Mention the name “Leica” and the M-rangefinder comes to mind. Leica is synonymous with excellent optics through which they justify their sky-high prices and I do agree that their optics are excellent, and in some cases, inspiring to use.
And of course, third-party manufacturers like Zeiss, Voigtlander, TTArtisan, and even recently, Light Lens Labs (it is a long list) understand that not every M-rangefinder owner can splash out the equivalent of a house in some countries for a coveted Leica M lens and have sought to provide their own equivalents for the users however earlier attempts though well-intentioned were only occasionally well-executed.
But, the purpose of this review is to share my opinion that I may have made a mistake (in life it is important to be humble) in assuming that third-party M lenses must be lacking in some way due to their much lower prices and to share about how the Voigtlander 35mm f2 Ultron lens has deeply impressed me, espeically so for an M-mount lens easily one-fifth (or 20%) the cost of a Leica 35 Summicron ASPH v1.
For modern third-party M lenses, being cheaper than Leica does not necessary imply they are inferior
Enter the Voigtlander 35mm f2 Ultron
*there are two versions of this lens, and they only have aesthetic/ergonomic differences and share the same optical formula. The one I have is Version 1 with the focusing knob instead of a tab.
To start, this lens is immensely well-built with all-metal construction, the Voigtlander 35mm f2 Ultron feels as solid as the Leica 35 Summicron ASPH v1. Voigtlander includes one aspherical element at the rear of the nine elements in seven groups construction to minimize spherical aberrations and distortions. The Leica 35mm Summicron ASPH ver 1 instead has a seven elements in five groups construction with one aspherical element too.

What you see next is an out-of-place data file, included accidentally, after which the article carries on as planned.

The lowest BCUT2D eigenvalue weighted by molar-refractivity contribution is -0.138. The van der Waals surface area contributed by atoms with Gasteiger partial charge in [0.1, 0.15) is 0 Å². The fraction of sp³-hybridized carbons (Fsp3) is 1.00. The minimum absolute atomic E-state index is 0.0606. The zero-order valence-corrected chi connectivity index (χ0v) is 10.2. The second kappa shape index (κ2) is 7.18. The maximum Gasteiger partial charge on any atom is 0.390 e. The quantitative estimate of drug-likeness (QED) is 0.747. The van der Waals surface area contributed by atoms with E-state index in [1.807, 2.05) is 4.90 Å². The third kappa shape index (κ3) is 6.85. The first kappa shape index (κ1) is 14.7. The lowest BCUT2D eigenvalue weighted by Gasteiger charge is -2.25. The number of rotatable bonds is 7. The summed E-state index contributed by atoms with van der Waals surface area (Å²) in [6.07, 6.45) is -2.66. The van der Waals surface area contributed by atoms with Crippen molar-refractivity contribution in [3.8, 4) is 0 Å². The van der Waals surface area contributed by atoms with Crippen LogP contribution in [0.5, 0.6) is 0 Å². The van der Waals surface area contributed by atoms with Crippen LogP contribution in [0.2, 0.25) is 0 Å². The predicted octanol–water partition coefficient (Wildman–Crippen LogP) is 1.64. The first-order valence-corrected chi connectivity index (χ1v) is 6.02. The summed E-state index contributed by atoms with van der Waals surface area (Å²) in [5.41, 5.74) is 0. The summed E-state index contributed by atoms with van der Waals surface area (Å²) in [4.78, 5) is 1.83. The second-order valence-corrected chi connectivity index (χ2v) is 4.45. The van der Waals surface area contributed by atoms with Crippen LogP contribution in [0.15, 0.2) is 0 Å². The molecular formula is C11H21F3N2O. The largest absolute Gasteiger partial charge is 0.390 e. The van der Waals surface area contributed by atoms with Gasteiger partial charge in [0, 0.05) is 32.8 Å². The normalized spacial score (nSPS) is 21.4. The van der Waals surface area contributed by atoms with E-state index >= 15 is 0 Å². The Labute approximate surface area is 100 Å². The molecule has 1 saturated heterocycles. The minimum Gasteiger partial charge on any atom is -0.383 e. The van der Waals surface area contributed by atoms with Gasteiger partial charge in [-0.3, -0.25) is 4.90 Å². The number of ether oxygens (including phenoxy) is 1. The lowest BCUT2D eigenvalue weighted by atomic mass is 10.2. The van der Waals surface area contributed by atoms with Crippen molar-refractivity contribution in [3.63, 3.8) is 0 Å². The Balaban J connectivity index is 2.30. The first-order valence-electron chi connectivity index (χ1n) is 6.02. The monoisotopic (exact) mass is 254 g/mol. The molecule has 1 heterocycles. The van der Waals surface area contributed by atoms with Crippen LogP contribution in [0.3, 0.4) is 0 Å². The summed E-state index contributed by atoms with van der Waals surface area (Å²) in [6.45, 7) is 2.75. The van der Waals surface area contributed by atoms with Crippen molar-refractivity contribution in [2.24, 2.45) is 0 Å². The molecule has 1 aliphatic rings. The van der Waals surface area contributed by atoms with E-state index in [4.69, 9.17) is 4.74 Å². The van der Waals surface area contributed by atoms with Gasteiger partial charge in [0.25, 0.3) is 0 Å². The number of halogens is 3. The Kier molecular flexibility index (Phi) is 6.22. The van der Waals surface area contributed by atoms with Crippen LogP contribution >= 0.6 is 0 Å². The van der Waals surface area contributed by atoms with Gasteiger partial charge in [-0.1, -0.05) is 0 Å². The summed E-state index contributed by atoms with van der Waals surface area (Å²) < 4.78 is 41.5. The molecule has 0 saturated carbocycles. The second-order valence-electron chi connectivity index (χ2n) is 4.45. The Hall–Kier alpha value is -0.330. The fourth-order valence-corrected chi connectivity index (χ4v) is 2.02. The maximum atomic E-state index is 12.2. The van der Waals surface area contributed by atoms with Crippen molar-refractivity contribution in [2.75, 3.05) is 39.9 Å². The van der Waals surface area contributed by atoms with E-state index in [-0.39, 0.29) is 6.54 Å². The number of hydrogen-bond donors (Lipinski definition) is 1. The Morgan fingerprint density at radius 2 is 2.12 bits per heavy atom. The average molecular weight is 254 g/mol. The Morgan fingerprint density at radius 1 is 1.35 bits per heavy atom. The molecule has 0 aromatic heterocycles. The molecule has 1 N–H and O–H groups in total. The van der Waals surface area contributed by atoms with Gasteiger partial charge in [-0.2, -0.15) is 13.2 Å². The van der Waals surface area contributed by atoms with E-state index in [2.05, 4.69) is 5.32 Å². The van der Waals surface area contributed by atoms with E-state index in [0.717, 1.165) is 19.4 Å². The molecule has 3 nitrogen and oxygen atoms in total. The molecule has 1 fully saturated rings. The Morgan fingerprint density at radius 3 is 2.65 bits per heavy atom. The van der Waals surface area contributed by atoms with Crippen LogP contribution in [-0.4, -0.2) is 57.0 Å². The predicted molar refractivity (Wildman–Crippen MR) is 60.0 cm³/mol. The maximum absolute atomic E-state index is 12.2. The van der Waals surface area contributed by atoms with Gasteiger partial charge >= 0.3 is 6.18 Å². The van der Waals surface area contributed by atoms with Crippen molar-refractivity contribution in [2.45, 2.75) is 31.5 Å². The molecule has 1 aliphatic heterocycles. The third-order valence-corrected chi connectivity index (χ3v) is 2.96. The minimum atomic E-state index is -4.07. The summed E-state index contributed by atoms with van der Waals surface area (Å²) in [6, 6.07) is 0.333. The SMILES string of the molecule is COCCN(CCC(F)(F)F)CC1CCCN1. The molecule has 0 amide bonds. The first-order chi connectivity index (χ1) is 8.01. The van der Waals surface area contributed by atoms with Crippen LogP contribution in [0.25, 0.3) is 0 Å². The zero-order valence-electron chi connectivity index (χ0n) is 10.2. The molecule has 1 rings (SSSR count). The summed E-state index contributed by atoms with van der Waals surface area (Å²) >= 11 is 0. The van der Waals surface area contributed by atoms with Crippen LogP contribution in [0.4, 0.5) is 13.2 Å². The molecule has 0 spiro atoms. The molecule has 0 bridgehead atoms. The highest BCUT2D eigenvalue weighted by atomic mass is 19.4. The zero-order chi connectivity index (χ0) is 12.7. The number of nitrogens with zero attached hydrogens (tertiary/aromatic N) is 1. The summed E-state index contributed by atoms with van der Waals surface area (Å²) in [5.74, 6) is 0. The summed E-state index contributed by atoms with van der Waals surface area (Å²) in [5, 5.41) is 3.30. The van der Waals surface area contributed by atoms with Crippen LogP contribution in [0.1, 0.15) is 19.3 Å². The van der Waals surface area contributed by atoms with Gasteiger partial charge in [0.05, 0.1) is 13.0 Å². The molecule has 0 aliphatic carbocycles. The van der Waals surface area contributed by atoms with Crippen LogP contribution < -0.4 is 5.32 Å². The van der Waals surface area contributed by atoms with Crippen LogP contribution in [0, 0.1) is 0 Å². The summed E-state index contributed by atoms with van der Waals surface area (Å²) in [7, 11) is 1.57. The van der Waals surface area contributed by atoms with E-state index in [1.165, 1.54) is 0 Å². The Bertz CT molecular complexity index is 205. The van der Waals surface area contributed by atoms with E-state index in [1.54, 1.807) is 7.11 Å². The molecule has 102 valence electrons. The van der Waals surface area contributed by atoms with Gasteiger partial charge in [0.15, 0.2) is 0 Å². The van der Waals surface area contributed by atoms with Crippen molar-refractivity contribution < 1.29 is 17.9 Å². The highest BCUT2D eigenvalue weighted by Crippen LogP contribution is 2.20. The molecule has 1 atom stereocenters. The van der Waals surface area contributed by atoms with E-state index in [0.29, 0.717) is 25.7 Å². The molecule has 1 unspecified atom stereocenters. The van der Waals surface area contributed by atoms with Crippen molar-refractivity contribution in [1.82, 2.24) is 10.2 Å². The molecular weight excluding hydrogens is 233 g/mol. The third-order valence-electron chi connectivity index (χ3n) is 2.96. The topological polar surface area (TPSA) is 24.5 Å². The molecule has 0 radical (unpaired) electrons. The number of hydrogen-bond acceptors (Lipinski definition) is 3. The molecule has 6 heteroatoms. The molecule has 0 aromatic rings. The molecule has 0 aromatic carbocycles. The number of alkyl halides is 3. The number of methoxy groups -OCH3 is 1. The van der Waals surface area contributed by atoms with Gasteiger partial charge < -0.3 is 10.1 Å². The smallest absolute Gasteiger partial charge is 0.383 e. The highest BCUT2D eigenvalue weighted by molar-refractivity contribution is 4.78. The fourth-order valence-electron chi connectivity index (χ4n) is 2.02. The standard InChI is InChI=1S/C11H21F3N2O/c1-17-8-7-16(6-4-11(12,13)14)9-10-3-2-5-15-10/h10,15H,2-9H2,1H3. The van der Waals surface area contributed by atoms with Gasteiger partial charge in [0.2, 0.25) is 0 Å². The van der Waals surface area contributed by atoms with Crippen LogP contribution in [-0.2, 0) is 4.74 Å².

The Voigtlander is a 2019 lens design formula while the Leica is a 1996 lens design formula.
One huge advantage the Voigtlander 35mm f2 Ultron has is its significantly shorter minimum focusing distance of 0.58 meters vs the Leica 35 Summicron’s 0.70 meters. Weight-wise to be honest both are tiny and light and one should probably not be in photography if one deigns either heavy. The Voigtlander 35mm f2 Ultron has a 10-bladed aperture design while the Leica 35mm Summicron ASPH v1 has an 8-bladed aperture design.
The 35mm f2 Ultron is presented in a sleek silver and black design profile, with engraved markings on it. The aperture ring turns with a click and the focusing ring with a buttery smooth feeling and the right amount of resistance. Holding it, I know this lens will last me a good number of years.
Performance and Handling
From my experience, the Voigtlander 35mm f2 Ultron appears to be basically distortion-free, with minimal or basically nil chromatic aberrations, similar to the much loved Leica 35mm Summicron ASPH v1.
The rendering is sharp across with pleasant corners, which was a surprise to me. A hallmark of a well-designed lens, both lenses are sharp in the center at f2. The Voigtlander 35mm f2 Ultron retains resolution even into the corners but it does seem to exhibit a sort of glow around bright objects (in the corners). The sweet spot seems to be around f2.8 to f4, where it is basically perfect.